1. What is the difference between the "gold standard" which gave our money value during Georgia's expansion period and why money has value today?
In the early days of America's history, every piece of currency issued by a government was "backed" by an amount of gold. Literally, you could trade in your currency for an exact amount of gold at a bank. Today, that is no longer the case. Instead, we have fiat money. That is, our currency has value because the government says it does and consumers have faith that it will be accepted for the payment of goods and services.
2. Why wasn't currency always necessary hundreds of years ago?
In simpler times, most people made everything they needed--clothes, food, even their shelter. And if they need something they couldn't make themselves, they would barter, or trade, for it. For instance, a farmer that grew lots of crops could trade them to a rancher who had lots of animals. But once exchanges began to get complex, or people didn't want what others had to offer, then currency became very useful.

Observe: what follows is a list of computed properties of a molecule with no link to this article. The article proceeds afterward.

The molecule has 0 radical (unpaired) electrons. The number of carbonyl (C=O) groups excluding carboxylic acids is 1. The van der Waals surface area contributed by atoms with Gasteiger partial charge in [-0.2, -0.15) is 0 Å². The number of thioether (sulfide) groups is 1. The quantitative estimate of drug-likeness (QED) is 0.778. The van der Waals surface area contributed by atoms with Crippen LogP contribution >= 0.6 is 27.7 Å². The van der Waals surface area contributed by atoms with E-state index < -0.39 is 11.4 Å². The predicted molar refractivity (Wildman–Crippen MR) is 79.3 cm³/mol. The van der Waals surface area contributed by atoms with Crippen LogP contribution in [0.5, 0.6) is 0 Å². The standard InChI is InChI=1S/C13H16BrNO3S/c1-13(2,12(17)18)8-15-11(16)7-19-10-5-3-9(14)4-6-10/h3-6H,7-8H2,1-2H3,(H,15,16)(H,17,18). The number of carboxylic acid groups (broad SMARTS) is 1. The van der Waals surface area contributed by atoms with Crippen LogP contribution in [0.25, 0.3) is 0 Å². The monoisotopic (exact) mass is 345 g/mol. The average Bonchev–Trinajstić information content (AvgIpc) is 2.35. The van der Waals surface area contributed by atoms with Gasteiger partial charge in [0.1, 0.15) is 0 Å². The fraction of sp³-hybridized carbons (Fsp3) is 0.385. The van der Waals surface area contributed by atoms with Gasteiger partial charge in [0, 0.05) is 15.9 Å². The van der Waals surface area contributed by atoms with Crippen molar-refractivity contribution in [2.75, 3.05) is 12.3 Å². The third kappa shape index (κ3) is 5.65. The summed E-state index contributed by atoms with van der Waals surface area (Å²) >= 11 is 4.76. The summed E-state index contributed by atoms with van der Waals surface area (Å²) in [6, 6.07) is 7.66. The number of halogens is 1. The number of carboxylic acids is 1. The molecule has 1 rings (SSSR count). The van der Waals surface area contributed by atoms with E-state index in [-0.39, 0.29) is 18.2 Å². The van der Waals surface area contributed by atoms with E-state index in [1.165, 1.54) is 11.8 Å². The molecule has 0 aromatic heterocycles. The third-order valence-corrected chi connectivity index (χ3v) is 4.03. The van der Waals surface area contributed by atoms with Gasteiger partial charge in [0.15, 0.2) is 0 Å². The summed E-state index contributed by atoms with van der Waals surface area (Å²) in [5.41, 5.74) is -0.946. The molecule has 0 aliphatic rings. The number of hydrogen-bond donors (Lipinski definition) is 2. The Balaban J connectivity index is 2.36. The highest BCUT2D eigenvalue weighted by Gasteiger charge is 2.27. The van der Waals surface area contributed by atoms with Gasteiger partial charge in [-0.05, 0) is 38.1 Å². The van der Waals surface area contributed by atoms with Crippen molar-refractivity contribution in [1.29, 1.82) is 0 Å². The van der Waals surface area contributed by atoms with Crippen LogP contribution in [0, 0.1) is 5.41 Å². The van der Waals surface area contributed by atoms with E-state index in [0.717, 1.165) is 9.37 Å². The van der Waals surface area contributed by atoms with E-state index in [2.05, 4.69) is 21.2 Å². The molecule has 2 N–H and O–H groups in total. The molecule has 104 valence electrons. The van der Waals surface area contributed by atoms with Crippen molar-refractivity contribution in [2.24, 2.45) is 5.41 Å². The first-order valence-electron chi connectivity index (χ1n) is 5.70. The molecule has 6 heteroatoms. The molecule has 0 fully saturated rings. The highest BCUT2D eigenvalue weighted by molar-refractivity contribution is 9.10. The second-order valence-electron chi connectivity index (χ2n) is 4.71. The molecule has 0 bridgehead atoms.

3. Why did the Dahlonega Mint open and what was its purpose?
Without coins, miners would trade pinches of their gold dust for goods and services. To turn gold dust into coins, miners would have had to make the perilous journey to Philadelphia. Instead, a mint was opened in Dahlonega to solve that problem by checking the purity and weight of all gold dust found and then minting coins for exchange.